Arts and Humanities People and Community

Lowe Art Museum event explores the future of art and AI

Explore the impact of artificial intelligence on the art world by joining Cecilia Paterno and Jake Riina, interns with the University of Miami’s Lowe Art Museum, for a virtual event.
AI art students
Students Cecilia Paterno and Jake Riina will moderate a virtual program titled "AI and the Future of Art."

The progress in artificial intelligence has led to debates and discussions, particularly in academic settings. Some argue that this technological advancement infringes on the rights of artists, while others welcome the improvements it brings. 

For these reasons, two interns at the Lowe Art Museum are inviting the campus community to join their virtual program, “AI and the Future of Art,” on Friday, Nov. 10. The program will delve into how AI is transforming the way we create, interpret, and experience art in museums and the broader world. The event is free and open to the public. 

Moderators for the virtual program include Cecilia Paterno, an Italian exchange student studying economics and management; Jake Riina, a sophomore majoring in innovation technology and design. By hosting the event, Paterno and Riina seek to provide a space that will address concerns and allow for deeper understanding or appreciation of the technology.  

“We believe that AI has the potential to revolutionize the way that we experience and interact with art,” said Riina, who created the event flyer using AI technology. “It’s a rapidly evolving field, and we wanted to explore how these advancements can enhance or disrupt the museum visitor’s experience.” 

As AI continues to advance, it is expected to have an impact on the art world and beyond. It has become increasingly popular not only professional for artists but beginners too. From editing photos with the click of a button to creating designs based solely on keywords, AI is rapidly transforming the art industry.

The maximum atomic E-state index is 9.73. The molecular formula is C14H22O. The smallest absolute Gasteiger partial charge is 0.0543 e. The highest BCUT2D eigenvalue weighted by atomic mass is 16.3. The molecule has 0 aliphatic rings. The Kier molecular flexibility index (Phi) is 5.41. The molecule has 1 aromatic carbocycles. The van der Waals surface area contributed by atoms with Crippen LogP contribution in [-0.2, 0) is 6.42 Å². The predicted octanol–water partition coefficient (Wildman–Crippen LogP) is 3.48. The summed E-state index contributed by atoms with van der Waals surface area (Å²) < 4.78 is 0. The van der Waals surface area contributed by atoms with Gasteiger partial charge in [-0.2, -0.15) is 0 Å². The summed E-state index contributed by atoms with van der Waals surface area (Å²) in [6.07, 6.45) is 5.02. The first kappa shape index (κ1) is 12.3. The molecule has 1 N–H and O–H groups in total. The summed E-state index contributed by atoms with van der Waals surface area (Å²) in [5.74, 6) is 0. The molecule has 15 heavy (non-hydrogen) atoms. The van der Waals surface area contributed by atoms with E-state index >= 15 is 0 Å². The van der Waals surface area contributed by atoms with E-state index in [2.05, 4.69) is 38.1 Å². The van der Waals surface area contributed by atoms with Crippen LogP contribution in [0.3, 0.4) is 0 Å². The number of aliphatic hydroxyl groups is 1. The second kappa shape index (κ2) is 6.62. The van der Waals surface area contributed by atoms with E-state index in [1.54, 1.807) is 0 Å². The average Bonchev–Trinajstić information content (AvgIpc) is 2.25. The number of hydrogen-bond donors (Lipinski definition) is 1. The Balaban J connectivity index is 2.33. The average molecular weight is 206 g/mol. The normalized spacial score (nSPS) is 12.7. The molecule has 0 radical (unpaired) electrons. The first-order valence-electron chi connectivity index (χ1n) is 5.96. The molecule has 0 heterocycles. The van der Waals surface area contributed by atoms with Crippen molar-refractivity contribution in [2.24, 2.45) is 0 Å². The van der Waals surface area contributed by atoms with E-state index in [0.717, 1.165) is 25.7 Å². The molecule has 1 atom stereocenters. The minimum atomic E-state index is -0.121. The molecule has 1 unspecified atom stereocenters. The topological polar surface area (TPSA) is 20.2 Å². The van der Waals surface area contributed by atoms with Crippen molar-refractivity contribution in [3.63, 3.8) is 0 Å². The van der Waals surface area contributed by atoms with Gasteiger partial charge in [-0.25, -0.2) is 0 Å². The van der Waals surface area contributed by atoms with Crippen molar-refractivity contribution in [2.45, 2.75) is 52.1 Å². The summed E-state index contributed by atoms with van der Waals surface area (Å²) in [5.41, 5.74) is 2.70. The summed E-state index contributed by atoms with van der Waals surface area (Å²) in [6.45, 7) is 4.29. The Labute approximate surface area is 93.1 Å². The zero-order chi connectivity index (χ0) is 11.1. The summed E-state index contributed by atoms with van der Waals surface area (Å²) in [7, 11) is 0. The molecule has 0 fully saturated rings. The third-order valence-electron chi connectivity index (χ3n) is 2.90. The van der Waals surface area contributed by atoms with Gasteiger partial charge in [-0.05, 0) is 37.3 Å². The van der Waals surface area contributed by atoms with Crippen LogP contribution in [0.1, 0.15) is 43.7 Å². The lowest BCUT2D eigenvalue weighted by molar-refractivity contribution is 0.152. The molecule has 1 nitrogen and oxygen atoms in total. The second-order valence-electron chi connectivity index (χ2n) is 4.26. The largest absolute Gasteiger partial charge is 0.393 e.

“We want to create a conversation and give our audience a brief introduction about the current trends related to AI and its implications in the world of art,” said Paterno. “We developed a set of questions to address specific topics related to the new role of AI and the impacts it’s having on museums.” 

This semester, Paterno and Riina, along with four other interns, were mentored by Tola Porter, museum educator for academic and public programs and Mark Osterman, manager of museum digital experience. 

“This program is the brilliant brainchild of two of our fall semester interns,” said Porter. “The Lowe Art Museum internship is a semester-long professional development opportunity that exposes students to careers in the museum and cultural sector.” 

Paterno and Riina encourage students and faculty and staff members to contribute with their opinions and their ideas . The pair’s goal is to utilize the data collected to summarize key points and share them through articles and social media posts.  

“Jake and Cecilia’s fascination with AI and its impact on the art world and museums drove them to prepare this exciting program, which will combine a presentation about several cutting-edge issues associated with AI and art,” said Porter. 

“We aim to contribute to a broader conversation beyond the University of Miami,” Paterno pointed out. 

Visit the University of Miami’s Lowe Art Museum website for more information.